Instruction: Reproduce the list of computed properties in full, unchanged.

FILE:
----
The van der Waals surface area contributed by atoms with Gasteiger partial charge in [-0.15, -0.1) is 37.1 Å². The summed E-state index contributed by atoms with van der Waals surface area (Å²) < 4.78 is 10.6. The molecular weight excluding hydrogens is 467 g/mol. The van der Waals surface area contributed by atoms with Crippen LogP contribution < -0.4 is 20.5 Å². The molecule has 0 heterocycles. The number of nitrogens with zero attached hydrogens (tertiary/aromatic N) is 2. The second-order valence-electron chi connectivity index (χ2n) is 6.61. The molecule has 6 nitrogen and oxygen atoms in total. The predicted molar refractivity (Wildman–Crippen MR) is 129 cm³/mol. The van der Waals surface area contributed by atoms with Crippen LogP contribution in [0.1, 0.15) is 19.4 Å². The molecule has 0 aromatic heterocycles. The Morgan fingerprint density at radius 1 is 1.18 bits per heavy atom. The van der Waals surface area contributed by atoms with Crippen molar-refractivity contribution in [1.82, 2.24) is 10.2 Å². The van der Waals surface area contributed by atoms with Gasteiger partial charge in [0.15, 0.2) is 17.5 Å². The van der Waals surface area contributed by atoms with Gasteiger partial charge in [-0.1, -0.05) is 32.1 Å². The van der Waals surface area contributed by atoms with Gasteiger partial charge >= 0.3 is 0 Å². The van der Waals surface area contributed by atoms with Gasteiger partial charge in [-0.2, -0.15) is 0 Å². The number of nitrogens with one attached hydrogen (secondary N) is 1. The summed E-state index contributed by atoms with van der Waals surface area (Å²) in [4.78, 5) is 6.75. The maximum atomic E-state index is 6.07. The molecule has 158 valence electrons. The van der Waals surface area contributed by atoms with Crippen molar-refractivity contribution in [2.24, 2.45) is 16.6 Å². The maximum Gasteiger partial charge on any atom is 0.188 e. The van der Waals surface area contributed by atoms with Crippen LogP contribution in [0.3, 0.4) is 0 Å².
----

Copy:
The van der Waals surface area contributed by atoms with Gasteiger partial charge in [-0.15, -0.1) is 37.1 Å². The summed E-state index contributed by atoms with van der Waals surface area (Å²) < 4.78 is 10.6. The molecular weight excluding hydrogens is 467 g/mol. The van der Waals surface area contributed by atoms with Crippen LogP contribution < -0.4 is 20.5 Å². The molecule has 0 heterocycles. The number of nitrogens with zero attached hydrogens (tertiary/aromatic N) is 2. The second-order valence-electron chi connectivity index (χ2n) is 6.61. The molecule has 6 nitrogen and oxygen atoms in total. The predicted molar refractivity (Wildman–Crippen MR) is 129 cm³/mol. The van der Waals surface area contributed by atoms with Crippen LogP contribution in [0.1, 0.15) is 19.4 Å². The molecule has 0 aromatic heterocycles. The Morgan fingerprint density at radius 1 is 1.18 bits per heavy atom. The van der Waals surface area contributed by atoms with Crippen molar-refractivity contribution in [1.82, 2.24) is 10.2 Å². The van der Waals surface area contributed by atoms with Gasteiger partial charge in [0.15, 0.2) is 17.5 Å². The van der Waals surface area contributed by atoms with Gasteiger partial charge in [-0.1, -0.05) is 32.1 Å². The van der Waals surface area contributed by atoms with Gasteiger partial charge >= 0.3 is 0 Å². The van der Waals surface area contributed by atoms with Gasteiger partial charge in [-0.2, -0.15) is 0 Å². The number of nitrogens with one attached hydrogen (secondary N) is 1. The summed E-state index contributed by atoms with van der Waals surface area (Å²) in [4.78, 5) is 6.75. The maximum atomic E-state index is 6.07. The molecule has 158 valence electrons. The van der Waals surface area contributed by atoms with Crippen molar-refractivity contribution in [2.24, 2.45) is 16.6 Å². The maximum Gasteiger partial charge on any atom is 0.188 e. The van der Waals surface area contributed by atoms with Crippen LogP contribution in [0.3, 0.4) is 0 Å².